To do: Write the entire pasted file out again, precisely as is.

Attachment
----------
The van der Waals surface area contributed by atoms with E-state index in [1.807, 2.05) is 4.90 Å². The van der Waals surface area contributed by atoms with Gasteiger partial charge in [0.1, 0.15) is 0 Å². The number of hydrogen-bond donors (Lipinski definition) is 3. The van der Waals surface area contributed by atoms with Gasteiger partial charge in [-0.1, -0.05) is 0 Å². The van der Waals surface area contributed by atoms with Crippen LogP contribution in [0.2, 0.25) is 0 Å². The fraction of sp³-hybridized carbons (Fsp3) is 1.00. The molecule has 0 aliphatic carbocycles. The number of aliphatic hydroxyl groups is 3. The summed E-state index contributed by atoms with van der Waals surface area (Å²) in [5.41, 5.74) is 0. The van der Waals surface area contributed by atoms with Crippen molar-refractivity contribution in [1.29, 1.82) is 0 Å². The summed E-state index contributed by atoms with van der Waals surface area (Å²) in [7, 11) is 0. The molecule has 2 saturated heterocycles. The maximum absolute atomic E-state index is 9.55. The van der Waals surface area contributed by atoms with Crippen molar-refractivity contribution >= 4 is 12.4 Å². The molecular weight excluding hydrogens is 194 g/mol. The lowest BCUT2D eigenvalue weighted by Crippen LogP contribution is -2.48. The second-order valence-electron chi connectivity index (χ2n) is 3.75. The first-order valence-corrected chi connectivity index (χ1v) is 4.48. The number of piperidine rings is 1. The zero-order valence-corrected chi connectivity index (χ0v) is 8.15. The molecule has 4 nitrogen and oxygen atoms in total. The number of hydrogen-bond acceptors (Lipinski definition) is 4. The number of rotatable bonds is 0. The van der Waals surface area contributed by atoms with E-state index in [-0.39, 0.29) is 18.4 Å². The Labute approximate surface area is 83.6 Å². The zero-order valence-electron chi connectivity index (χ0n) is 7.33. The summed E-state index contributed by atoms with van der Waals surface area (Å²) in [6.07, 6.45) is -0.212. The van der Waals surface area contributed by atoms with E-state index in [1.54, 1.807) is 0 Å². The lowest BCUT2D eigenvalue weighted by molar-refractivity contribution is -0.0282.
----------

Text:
The van der Waals surface area contributed by atoms with E-state index in [1.807, 2.05) is 4.90 Å². The van der Waals surface area contributed by atoms with Gasteiger partial charge in [0.1, 0.15) is 0 Å². The number of hydrogen-bond donors (Lipinski definition) is 3. The van der Waals surface area contributed by atoms with Gasteiger partial charge in [-0.1, -0.05) is 0 Å². The van der Waals surface area contributed by atoms with Crippen LogP contribution in [0.2, 0.25) is 0 Å². The fraction of sp³-hybridized carbons (Fsp3) is 1.00. The molecule has 0 aliphatic carbocycles. The number of aliphatic hydroxyl groups is 3. The summed E-state index contributed by atoms with van der Waals surface area (Å²) in [5.41, 5.74) is 0. The van der Waals surface area contributed by atoms with Crippen molar-refractivity contribution in [1.29, 1.82) is 0 Å². The summed E-state index contributed by atoms with van der Waals surface area (Å²) in [7, 11) is 0. The molecule has 2 saturated heterocycles. The maximum absolute atomic E-state index is 9.55. The van der Waals surface area contributed by atoms with Crippen molar-refractivity contribution >= 4 is 12.4 Å². The molecular weight excluding hydrogens is 194 g/mol. The lowest BCUT2D eigenvalue weighted by Crippen LogP contribution is -2.48. The second-order valence-electron chi connectivity index (χ2n) is 3.75. The first-order valence-corrected chi connectivity index (χ1v) is 4.48. The number of piperidine rings is 1. The zero-order valence-corrected chi connectivity index (χ0v) is 8.15. The molecule has 4 nitrogen and oxygen atoms in total. The number of hydrogen-bond acceptors (Lipinski definition) is 4. The number of rotatable bonds is 0. The van der Waals surface area contributed by atoms with E-state index in [-0.39, 0.29) is 18.4 Å². The Labute approximate surface area is 83.6 Å². The zero-order valence-electron chi connectivity index (χ0n) is 7.33. The summed E-state index contributed by atoms with van der Waals surface area (Å²) in [6.07, 6.45) is -0.212. The van der Waals surface area contributed by atoms with E-state index in [1.54, 1.807) is 0 Å². The lowest BCUT2D eigenvalue weighted by molar-refractivity contribution is -0.0282.